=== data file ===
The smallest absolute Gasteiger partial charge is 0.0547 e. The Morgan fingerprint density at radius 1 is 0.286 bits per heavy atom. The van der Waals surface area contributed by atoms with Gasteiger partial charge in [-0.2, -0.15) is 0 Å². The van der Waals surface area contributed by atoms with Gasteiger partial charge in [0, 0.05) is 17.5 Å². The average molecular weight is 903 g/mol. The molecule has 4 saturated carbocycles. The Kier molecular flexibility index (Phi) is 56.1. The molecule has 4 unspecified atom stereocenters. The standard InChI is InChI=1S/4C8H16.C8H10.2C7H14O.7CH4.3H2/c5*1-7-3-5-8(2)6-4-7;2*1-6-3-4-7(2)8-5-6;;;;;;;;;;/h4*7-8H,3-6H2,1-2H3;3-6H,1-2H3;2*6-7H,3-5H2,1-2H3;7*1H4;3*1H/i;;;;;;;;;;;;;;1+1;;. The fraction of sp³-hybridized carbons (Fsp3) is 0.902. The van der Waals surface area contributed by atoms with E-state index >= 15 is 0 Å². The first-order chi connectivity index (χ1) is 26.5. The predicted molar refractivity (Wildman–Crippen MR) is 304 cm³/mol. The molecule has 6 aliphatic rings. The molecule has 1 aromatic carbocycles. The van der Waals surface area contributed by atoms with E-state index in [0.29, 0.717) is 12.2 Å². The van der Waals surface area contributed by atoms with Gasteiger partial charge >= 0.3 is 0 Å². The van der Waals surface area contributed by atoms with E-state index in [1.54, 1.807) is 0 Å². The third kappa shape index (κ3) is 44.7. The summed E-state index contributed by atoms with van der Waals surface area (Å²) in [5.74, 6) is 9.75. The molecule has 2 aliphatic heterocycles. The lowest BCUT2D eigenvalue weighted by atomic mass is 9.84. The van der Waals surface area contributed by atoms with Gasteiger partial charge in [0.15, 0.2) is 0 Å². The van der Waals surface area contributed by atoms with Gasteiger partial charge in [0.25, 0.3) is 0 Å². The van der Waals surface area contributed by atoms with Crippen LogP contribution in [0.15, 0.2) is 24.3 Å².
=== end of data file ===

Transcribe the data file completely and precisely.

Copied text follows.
The smallest absolute Gasteiger partial charge is 0.0547 e. The Morgan fingerprint density at radius 1 is 0.286 bits per heavy atom. The van der Waals surface area contributed by atoms with Gasteiger partial charge in [-0.2, -0.15) is 0 Å². The van der Waals surface area contributed by atoms with Gasteiger partial charge in [0, 0.05) is 17.5 Å². The average molecular weight is 903 g/mol. The molecule has 4 saturated carbocycles. The Kier molecular flexibility index (Phi) is 56.1. The molecule has 4 unspecified atom stereocenters. The standard InChI is InChI=1S/4C8H16.C8H10.2C7H14O.7CH4.3H2/c5*1-7-3-5-8(2)6-4-7;2*1-6-3-4-7(2)8-5-6;;;;;;;;;;/h4*7-8H,3-6H2,1-2H3;3-6H,1-2H3;2*6-7H,3-5H2,1-2H3;7*1H4;3*1H/i;;;;;;;;;;;;;;1+1;;. The fraction of sp³-hybridized carbons (Fsp3) is 0.902. The van der Waals surface area contributed by atoms with E-state index >= 15 is 0 Å². The first-order chi connectivity index (χ1) is 26.5. The predicted molar refractivity (Wildman–Crippen MR) is 304 cm³/mol. The molecule has 6 aliphatic rings. The molecule has 1 aromatic carbocycles. The van der Waals surface area contributed by atoms with E-state index in [0.29, 0.717) is 12.2 Å². The van der Waals surface area contributed by atoms with Gasteiger partial charge >= 0.3 is 0 Å². The van der Waals surface area contributed by atoms with E-state index in [1.54, 1.807) is 0 Å². The third kappa shape index (κ3) is 44.7. The summed E-state index contributed by atoms with van der Waals surface area (Å²) in [5.74, 6) is 9.75. The molecule has 2 aliphatic heterocycles. The lowest BCUT2D eigenvalue weighted by atomic mass is 9.84. The van der Waals surface area contributed by atoms with Gasteiger partial charge in [0.15, 0.2) is 0 Å². The van der Waals surface area contributed by atoms with Gasteiger partial charge in [0.25, 0.3) is 0 Å². The van der Waals surface area contributed by atoms with Crippen LogP contribution in [0.15, 0.2) is 24.3 Å².